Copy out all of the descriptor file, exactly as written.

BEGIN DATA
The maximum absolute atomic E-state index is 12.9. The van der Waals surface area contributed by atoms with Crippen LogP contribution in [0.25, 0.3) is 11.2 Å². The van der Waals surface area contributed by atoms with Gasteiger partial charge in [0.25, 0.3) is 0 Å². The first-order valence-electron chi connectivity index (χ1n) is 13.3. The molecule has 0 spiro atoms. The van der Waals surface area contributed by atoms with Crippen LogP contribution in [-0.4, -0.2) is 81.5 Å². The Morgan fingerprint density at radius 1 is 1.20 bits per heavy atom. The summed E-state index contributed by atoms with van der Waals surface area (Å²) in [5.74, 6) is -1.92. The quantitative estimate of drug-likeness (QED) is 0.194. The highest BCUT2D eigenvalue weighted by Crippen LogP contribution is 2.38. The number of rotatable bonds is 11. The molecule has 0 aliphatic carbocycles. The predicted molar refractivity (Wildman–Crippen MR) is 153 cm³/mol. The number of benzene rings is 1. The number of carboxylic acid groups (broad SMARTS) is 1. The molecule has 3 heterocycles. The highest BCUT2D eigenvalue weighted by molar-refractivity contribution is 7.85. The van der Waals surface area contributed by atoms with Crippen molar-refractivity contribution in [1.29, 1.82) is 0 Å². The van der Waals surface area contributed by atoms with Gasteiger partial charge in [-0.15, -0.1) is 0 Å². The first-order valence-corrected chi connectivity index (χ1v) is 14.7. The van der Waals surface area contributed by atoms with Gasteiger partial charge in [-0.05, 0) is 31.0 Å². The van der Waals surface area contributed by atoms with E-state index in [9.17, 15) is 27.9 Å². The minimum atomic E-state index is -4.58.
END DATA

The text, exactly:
The maximum absolute atomic E-state index is 12.9. The van der Waals surface area contributed by atoms with Crippen LogP contribution in [0.25, 0.3) is 11.2 Å². The van der Waals surface area contributed by atoms with Gasteiger partial charge in [0.25, 0.3) is 0 Å². The first-order valence-electron chi connectivity index (χ1n) is 13.3. The molecule has 0 spiro atoms. The van der Waals surface area contributed by atoms with Crippen LogP contribution in [-0.4, -0.2) is 81.5 Å². The Morgan fingerprint density at radius 1 is 1.20 bits per heavy atom. The summed E-state index contributed by atoms with van der Waals surface area (Å²) in [5.74, 6) is -1.92. The quantitative estimate of drug-likeness (QED) is 0.194. The highest BCUT2D eigenvalue weighted by Crippen LogP contribution is 2.38. The number of rotatable bonds is 11. The molecule has 0 aliphatic carbocycles. The predicted molar refractivity (Wildman–Crippen MR) is 153 cm³/mol. The number of benzene rings is 1. The number of carboxylic acid groups (broad SMARTS) is 1. The molecule has 3 heterocycles. The highest BCUT2D eigenvalue weighted by molar-refractivity contribution is 7.85. The van der Waals surface area contributed by atoms with Crippen molar-refractivity contribution in [1.29, 1.82) is 0 Å². The van der Waals surface area contributed by atoms with Gasteiger partial charge in [-0.15, -0.1) is 0 Å². The first-order valence-corrected chi connectivity index (χ1v) is 14.7. The van der Waals surface area contributed by atoms with Gasteiger partial charge in [-0.05, 0) is 31.0 Å². The van der Waals surface area contributed by atoms with E-state index in [9.17, 15) is 27.9 Å². The minimum atomic E-state index is -4.58.